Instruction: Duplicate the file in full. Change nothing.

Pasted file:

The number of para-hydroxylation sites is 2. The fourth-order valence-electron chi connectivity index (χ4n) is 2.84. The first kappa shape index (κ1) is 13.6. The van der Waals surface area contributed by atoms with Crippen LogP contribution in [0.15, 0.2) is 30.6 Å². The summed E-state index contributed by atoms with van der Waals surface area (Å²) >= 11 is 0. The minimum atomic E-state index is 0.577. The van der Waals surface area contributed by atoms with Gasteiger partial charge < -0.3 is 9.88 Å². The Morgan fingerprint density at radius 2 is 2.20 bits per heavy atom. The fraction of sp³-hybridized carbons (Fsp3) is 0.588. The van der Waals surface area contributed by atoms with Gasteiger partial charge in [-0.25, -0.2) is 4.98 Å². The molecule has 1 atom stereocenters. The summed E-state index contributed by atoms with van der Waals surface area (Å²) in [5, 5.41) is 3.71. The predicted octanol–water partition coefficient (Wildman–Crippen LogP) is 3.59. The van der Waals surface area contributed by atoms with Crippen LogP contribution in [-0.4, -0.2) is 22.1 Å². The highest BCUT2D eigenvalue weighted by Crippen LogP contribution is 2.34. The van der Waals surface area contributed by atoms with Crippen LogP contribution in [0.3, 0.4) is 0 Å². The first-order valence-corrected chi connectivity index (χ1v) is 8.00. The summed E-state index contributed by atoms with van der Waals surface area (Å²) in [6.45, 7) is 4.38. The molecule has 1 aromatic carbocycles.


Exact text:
The number of para-hydroxylation sites is 2. The fourth-order valence-electron chi connectivity index (χ4n) is 2.84. The first kappa shape index (κ1) is 13.6. The van der Waals surface area contributed by atoms with Crippen LogP contribution in [0.15, 0.2) is 30.6 Å². The summed E-state index contributed by atoms with van der Waals surface area (Å²) >= 11 is 0. The minimum atomic E-state index is 0.577. The van der Waals surface area contributed by atoms with Gasteiger partial charge < -0.3 is 9.88 Å². The Morgan fingerprint density at radius 2 is 2.20 bits per heavy atom. The fraction of sp³-hybridized carbons (Fsp3) is 0.588. The van der Waals surface area contributed by atoms with Gasteiger partial charge in [-0.25, -0.2) is 4.98 Å². The molecule has 1 atom stereocenters. The summed E-state index contributed by atoms with van der Waals surface area (Å²) in [5, 5.41) is 3.71. The predicted octanol–water partition coefficient (Wildman–Crippen LogP) is 3.59. The van der Waals surface area contributed by atoms with Crippen LogP contribution in [-0.4, -0.2) is 22.1 Å². The highest BCUT2D eigenvalue weighted by Crippen LogP contribution is 2.34. The van der Waals surface area contributed by atoms with Crippen LogP contribution in [0.3, 0.4) is 0 Å². The first-order valence-corrected chi connectivity index (χ1v) is 8.00. The summed E-state index contributed by atoms with van der Waals surface area (Å²) in [6.45, 7) is 4.38. The molecule has 1 aromatic carbocycles.